Here and there are seekers after God, and such are saved through Christ, though they have not yet heard his name 202

First chapter of Romans gives us the best philosophy of heathenism 203

Heathenism, the result of an abnormal and downward evolution 204

The eternal Christ conducts an evolution of the wheat, side by side with Satan's evolution of the tares 204

All the good in heathen systems is the work of Christ, and we may utilize their grains of truth 205

Illustrated in Hindu incarnations and Moslem faith in God's unity and personality 205

Christ alone is our Peace, and he alone can unite the warring elements of humanity 206

A moral as well as a doctrinal theology is needed in heathendom 208

But external reforms without regeneration can never bring in the kingdom of God 209

The history of missions proves that heart must precede intellect, motive must accompany example 210

The love of Christ who died for us is the only constraining power 210

Only his deity and atonement furnish the dynamic of missions 211

XVIII. MISSIONS AND MISSIONARIES 213-223

Missionary work results in a healthy growth of the worker 215

The successful missionary must be an all-round man 215

He secures a training beyond that of any university course 216

That training is spiritual as well as intellectual 216

It tends to make him doctrinally sound as to Christ's deity and atonement 217

Or convinces him that he has no proper place on a mission field 218

A valuable lesson for our societies and churches at home 218

New Testament polity, as well as doctrine, is tested by missions 219

Our mission churches are becoming models of self-support, self-government, and self-propagation 219

The physical environment of the missionary needs to be cared for 219

The large house, many servants, and an automobile, are great and almost necessary helps 220

All these can be obtained cheaply, and should be provided 220

Other denominations furnish better equipment than ours 220

Yet the days of missionary hardship are well-nigh past 221

Missionary trials are mainly social and spiritual; and there are enough of these 221

But faithful work, in spite of hope deferred, will be rewarded at last 222



I

A WEEK IN JAPAN

The Pacific Ocean was very kind to us, for it answered to its name, and was pacific beyond all our expectations. Sixteen days of smooth seas and lovely weather brought us by way of Honolulu to Yokohama. Only the last day of our voyage was dark and rainy. But though the rain continued after our landing, Japan was picturesque. On four out of our six days we drove about, shut up in water-tight buggies called "rickshaws." They were like one-hoss-shays, through whose front windows of isinglass we looked out upon the bare legs of our engineer and conductor, who took the place of the horse for twenty-five cents an hour.

There were other sights on these rainy days—endless processions of slipshod men on wooden clogs, clattering their way through the narrow streets, while they protected themselves from the watery downpour by flat oil-paper umbrellas; other strong-limbed men acting as wheel-horses to draw or push incredible weights of lumber; and saving themselves from the wet by bushy coats of straw that made them look like porcupines; women, little and big, carrying babies on their backs, occasionally a girl, aged anywhere from four to eight, loaded with a baby aged two; shops, shops, shops, one-storied, artistic, fantastic, with signs on which Ah Sing and Ah Tong have mingled Chinese characters and English, and which inform you that the proprietors can furnish you with the sake of Japan or the gasoline of the Standard Oil Company; these things convince you that you are in the midst of a crowded population struggling for subsistence and ready to work, a population of inexhaustible vitality and enterprise.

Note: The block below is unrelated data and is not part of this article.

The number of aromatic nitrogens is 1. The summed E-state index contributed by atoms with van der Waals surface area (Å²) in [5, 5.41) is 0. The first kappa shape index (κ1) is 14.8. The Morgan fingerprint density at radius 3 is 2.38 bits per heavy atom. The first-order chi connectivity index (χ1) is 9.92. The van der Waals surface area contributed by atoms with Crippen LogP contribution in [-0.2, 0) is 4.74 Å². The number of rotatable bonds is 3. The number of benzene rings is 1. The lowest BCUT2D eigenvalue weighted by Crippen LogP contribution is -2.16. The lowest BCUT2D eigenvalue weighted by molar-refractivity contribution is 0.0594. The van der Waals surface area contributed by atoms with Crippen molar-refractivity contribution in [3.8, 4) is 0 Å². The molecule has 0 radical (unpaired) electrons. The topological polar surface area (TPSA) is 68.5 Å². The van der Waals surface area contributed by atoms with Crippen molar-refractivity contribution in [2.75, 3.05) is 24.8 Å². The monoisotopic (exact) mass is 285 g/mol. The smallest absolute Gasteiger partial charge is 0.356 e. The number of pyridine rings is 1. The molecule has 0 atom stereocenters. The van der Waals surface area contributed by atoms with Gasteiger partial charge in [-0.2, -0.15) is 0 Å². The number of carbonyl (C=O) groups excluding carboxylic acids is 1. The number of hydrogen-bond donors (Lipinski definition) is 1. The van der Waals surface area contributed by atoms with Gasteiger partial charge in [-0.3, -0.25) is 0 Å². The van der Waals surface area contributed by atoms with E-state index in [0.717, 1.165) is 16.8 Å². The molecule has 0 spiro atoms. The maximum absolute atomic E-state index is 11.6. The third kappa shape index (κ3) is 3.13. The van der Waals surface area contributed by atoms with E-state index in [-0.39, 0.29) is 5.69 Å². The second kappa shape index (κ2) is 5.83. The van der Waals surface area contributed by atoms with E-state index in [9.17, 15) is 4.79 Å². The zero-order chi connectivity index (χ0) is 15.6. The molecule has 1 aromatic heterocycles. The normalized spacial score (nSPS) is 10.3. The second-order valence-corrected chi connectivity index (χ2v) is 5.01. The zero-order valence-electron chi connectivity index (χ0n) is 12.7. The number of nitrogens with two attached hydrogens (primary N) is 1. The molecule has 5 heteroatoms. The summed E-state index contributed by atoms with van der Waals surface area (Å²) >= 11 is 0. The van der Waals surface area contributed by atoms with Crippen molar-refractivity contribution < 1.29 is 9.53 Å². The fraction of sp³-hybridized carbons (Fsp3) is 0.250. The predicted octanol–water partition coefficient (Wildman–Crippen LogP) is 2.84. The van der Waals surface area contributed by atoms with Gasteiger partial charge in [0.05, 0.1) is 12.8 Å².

Our first rainy day was distinguished by a visit to the palatial mansion of a Japanese millionaire. Mr. Asano, the President of the Steamship Company that brought us thither, had invited the whole lot of first-class passengers to afternoon tea at his house in Tokyo. That house is a veritable museum of Japanese art. It reminded us of the collections of Mr. J. Pierpont Morgan. There was a great retinue of servants, and we were escorted upon arrival to one of the topmost rooms, where we were served with tea and presented with symbolic cakes by a dozen gorgeously bedecked young girls, who proved to be the children and grandchildren of our host. This, however, was only a preparatory welcome, for it was followed by the real reception in a great audience-room below, where Mr. and Mrs. Asano, together with their eldest son and daughter, gave us cordial greetings. A couple of hundred of our fellow passengers were gathered there and were partaking of light refreshments, with claret, tea, and mineral waters, while an expert Japanese juggler amused them with his feats of sleight of hand. The tapestries and paintings of this house were exquisite products of taste and skill, and the total effect was that of great wealth accompanied by true love for the beautiful. But it was the mansion of an orthodox Shinto and Buddhist, for in every large room there was an alcove with the sitting figure of a bronze Buddha.